Objection to Google's $8.5M Privacy Deal

     (CN) - A federal judge should not let Google pay $8.5 million to settle multitrillion-dollar allegations over its leak of user information, a consumer advocacy group complained.
     The Center for Class Action Fairness, on behalf of objectors Melissa Holyoak and Theodore Frank, said "class members will see not one penny" of the settlement, which calls for the money to be donated to various nonprofits.
     Paloma Gaos led the class action, which claims that Google violated its privacy policy by sharing search queries with third parties without the user knowing or giving permission. The queries were included in referrer headers, which identify the page containing the link the user clicked on to request the webpage. Some of the information passed on to third parties can potentially offer clues to users' identities, the lawsuit said.
     The six cy pres organizations that will receive $6 million of the settlement are Carnegie Mellon University, World Privacy Forum, Chicago-Kent College of Law, Stanford Law, Harvard's Berkman Center and the AARP Foundation.
     Remaining funds would cover attorneys' fees, notice and administration costs, and incentive awards for the class representative.
     The settlement also pledges Google to disclose to users the way it treats queries entered into Google.com so that users can make informed choices about whether and how to use Google search.
     Holyoak and Frank's objection, entered Friday, emphasizes that the complaint alleged "trillions of dollars in statutory damages on behalf of a class consisting of more than 100 million people, and then settled it for $8.5 million, of which the class members will not see one penny."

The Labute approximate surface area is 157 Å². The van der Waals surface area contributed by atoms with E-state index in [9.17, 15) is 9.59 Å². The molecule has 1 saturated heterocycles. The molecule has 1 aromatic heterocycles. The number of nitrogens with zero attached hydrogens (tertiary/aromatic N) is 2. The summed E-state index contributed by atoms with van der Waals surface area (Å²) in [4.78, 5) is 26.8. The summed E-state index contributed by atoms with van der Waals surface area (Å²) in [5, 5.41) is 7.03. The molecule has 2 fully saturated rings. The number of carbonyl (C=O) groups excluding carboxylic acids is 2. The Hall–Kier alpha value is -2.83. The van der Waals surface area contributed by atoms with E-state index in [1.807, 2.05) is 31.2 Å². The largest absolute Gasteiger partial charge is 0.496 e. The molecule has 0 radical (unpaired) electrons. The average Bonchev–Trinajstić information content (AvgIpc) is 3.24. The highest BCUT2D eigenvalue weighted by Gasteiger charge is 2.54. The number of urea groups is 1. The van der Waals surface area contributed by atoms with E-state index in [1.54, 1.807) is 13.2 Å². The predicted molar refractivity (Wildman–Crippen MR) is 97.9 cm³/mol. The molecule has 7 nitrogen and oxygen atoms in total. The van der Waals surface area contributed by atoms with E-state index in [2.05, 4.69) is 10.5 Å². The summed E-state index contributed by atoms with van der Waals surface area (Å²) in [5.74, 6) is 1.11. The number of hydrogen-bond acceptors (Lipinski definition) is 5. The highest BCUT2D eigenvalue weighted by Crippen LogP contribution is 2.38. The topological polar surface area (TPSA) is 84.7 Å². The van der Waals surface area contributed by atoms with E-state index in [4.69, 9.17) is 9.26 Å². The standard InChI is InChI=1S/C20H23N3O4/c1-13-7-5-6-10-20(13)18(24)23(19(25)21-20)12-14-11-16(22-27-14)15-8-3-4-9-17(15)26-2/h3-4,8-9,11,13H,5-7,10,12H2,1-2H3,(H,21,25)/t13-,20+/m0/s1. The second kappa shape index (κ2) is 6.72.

Letting class members "recover through a claims-made process and/or a sampling lottery method" remains a practicable alternative, the objection states.
     The objectors also took issue with pre-existing relationships that some of the proposed cy pres recipients have with class counsel and Google.
     "Class counsel are alumni of several of the cy pres recipients," resulting in "the appearance of divided loyalties of class counsel," the 31-page filing states.
     Furthermore, "where the defendant is already an established donor to certain of the cy pres recipients, there is significant risk that the value of the settlement will be less beneficial to the class than it would appear," the objectors added.
     Notice to the class of the settlement was inadequate as well, the objectors claimed, saying that it failed to directly notify those class members for whom Google has contact information, thus depriving them of due process.
     "The settlement makes objecting or opting out of the settlement artificially and needlessly burdensome by requiring paper-mail printouts from a class of internet users," the objection states.
     If the settlement is approved, the objectors said the judge should strike the unreasonable request by class counsel for $2.125 million in attorneys' fees. Because a dollar that goes to a third party is less valuable than a dollar that goes directly to a class member, class counsel should not be awarded the 9th Circuit's 25 percent benchmark approach to settlements, according to the objection.
     "If this court endorses a rule that makes class counsel financially indifferent between a settlement that awards cash directly to class members and to a cy pres only settlement, the parties will always agree to the cy pres arrangement and unnamed class members will be permanently left out in the cold," the objectors said.